Growing Students In Science

The Holden Arboretum started a unique program in September 2003 called Growing Students in Science: A Community Partnership to Build Interest and Ability in the Sciences. Students participate in the program for three or more years, starting in the second or third grade and completing the program in the fifth grade. Each year students participate in two field trips at The Holden Arboretum and one classroom visit by Holden staff. By providing natural science programming, in the classroom and outdoors, Holden is positively impacting students’ interest and proficiency in the sciences. All programs are aligned with Ohio’s science content standards.

Each year, teachers play an integral part in the Growing Students in Science (GSS) project, attending professional development workshops held throughout the year. The workshops provide them with tools to teach various aspects of the program to their students and provide additional activities to reach science standards. Teachers also play a key role in Holden’s assessment of the project.

Participating Districts

The following districts have incorporated GSS into their curriculum. Currently, there are 215 classrooms and more than 5,000 students participating in this program.

  • Archbishop Lyke
  • Beachwood
  • Cardinal
  • Chagrin Falls Exempted Village Schools
  • Euclid
  • Fairport Harbor
  • Garfield Heights
  • Kirtland
  • Lakewood-Emerson
  • Mayfield
  • Newbury
  • Notre Dame-Cathedral Latin
  • Orange
  • Painesville City
  • Perry
  • Richmond Heights
  • Riverside
  • St. Clare
  • St. Gabriels
  • South Euclid/Lyndhurst
  • Shaker
  • Wickliffe
  • Willo-Hill Christian
  • Willoughby-Eastlake City Schools

How To Get Involved

Every year new districts are asked to consider participation in this multi-year program. All districts are welcome to participate. Most start at second- or third-grade level and progressively add a grade level as the students advance. However a school can start at any grade level. Costs associated with the program cover field trips, classroom visits, kits of materials and teacher professional development. Some funds are available to help subsidize interested districts who are in financial difficulty. See the current brochure.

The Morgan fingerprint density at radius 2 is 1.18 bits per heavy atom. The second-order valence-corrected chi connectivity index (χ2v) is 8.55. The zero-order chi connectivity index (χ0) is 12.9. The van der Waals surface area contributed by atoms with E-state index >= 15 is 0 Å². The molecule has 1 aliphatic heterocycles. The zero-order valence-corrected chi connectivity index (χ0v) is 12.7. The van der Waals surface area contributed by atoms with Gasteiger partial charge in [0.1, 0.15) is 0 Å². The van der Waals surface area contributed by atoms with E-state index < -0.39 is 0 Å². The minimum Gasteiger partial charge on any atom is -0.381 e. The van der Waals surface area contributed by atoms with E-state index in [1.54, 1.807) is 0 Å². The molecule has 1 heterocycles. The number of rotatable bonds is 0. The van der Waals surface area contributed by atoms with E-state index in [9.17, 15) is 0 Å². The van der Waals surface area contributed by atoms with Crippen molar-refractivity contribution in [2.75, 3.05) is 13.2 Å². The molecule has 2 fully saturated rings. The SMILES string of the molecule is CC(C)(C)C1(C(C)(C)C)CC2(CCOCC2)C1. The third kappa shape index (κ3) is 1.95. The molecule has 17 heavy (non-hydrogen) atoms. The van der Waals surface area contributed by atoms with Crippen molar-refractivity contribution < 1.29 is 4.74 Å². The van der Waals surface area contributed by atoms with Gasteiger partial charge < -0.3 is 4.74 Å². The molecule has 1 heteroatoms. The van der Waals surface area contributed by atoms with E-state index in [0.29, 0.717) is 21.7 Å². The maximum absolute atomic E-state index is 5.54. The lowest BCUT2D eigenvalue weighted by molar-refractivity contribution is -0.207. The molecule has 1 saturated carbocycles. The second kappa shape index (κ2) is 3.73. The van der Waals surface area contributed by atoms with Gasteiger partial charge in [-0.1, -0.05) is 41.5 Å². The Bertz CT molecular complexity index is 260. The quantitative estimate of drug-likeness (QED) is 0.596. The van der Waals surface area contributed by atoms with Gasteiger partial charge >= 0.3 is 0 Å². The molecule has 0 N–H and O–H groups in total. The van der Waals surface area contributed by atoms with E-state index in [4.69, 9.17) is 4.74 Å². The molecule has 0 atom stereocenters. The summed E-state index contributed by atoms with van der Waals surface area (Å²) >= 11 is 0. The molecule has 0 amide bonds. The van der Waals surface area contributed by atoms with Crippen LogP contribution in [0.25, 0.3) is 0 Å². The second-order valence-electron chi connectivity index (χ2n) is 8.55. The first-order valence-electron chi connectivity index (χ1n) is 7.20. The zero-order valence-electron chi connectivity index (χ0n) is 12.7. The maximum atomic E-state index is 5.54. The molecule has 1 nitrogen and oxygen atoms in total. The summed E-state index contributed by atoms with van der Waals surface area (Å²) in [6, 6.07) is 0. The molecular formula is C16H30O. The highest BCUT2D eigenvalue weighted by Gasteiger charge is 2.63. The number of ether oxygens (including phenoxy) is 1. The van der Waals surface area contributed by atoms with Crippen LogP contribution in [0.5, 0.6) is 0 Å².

Learn More – Come Observe A Program

We invite those who are interested to schedule a meeting to learn more about the program or better yet come out and observe a class in action. Holden visits occur every day April through May and September through October and classroom visits will be taking place from late January through March

Contact Becky Thompson, Manager of Academic Programs

Second Grade:
Trees in Past and Present Environments

Students discover how trees are important in past and present environments.They learn that trees function and interact with their environment and may cause changes to the area where they live. Students learn to observe and ask questions about the natural environment. They use simple equipment and tools to gather information.

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Third Grade:
Plants And Animals In The Forest

The third-grade program focuses on how animals and plants interact in a forest community. Students learn about animal and plant life cycles. They spend a great deal of their time improving their observation skills. Students investigate in Holden’s forest and gardens

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Fourth Grade:
Changing Earth

The fourth-grade program focuses on investigating changes in ecosystems. Students discover the processes that shape and reshape the earth. They investigate the effects of large-scale natural disasters and human activities on an ecosystem. They use fossil evidence to discover how forests have changed over time. Students plan and conduct simple ecosystem investigations. They visit many landforms at Holden and study two different ecosystems, a field and a forest.

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Fifth Grade:

The fifth-grade program focuses on ecosystems. Students collect data in a greenhouse, field, forest and stream. They learn the importance of collecting information, identifying specimens and recording that information. They spend time communicating their information to other student scientists in their class.

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